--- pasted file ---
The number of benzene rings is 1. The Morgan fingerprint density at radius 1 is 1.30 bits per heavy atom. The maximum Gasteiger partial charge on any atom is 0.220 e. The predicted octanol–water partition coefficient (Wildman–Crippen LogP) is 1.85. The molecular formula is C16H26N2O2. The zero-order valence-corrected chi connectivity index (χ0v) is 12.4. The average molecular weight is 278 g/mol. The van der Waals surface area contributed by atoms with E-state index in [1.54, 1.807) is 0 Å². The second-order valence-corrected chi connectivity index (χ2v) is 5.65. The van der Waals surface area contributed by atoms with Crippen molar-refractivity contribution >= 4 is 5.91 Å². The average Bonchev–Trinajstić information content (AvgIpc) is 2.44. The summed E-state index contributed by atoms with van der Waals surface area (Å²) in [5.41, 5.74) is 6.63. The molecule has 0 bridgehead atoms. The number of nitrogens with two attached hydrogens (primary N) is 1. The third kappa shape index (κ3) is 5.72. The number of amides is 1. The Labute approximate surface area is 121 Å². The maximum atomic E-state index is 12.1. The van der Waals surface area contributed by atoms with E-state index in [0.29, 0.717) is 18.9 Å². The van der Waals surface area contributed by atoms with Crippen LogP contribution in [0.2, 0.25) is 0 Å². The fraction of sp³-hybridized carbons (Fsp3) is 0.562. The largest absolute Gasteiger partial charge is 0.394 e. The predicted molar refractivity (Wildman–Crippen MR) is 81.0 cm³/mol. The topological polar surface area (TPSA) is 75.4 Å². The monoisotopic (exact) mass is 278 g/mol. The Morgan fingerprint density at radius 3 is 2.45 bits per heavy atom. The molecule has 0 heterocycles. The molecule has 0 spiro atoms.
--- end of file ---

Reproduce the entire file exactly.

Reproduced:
The number of benzene rings is 1. The Morgan fingerprint density at radius 1 is 1.30 bits per heavy atom. The maximum Gasteiger partial charge on any atom is 0.220 e. The predicted octanol–water partition coefficient (Wildman–Crippen LogP) is 1.85. The molecular formula is C16H26N2O2. The zero-order valence-corrected chi connectivity index (χ0v) is 12.4. The average molecular weight is 278 g/mol. The van der Waals surface area contributed by atoms with E-state index in [1.54, 1.807) is 0 Å². The second-order valence-corrected chi connectivity index (χ2v) is 5.65. The van der Waals surface area contributed by atoms with Crippen molar-refractivity contribution >= 4 is 5.91 Å². The average Bonchev–Trinajstić information content (AvgIpc) is 2.44. The summed E-state index contributed by atoms with van der Waals surface area (Å²) in [5.41, 5.74) is 6.63. The molecule has 0 bridgehead atoms. The number of nitrogens with two attached hydrogens (primary N) is 1. The third kappa shape index (κ3) is 5.72. The number of amides is 1. The Labute approximate surface area is 121 Å². The maximum atomic E-state index is 12.1. The van der Waals surface area contributed by atoms with E-state index in [0.29, 0.717) is 18.9 Å². The van der Waals surface area contributed by atoms with Crippen LogP contribution in [0.2, 0.25) is 0 Å². The fraction of sp³-hybridized carbons (Fsp3) is 0.562. The largest absolute Gasteiger partial charge is 0.394 e. The predicted molar refractivity (Wildman–Crippen MR) is 81.0 cm³/mol. The topological polar surface area (TPSA) is 75.4 Å². The monoisotopic (exact) mass is 278 g/mol. The Morgan fingerprint density at radius 3 is 2.45 bits per heavy atom. The molecule has 0 heterocycles. The molecule has 0 spiro atoms.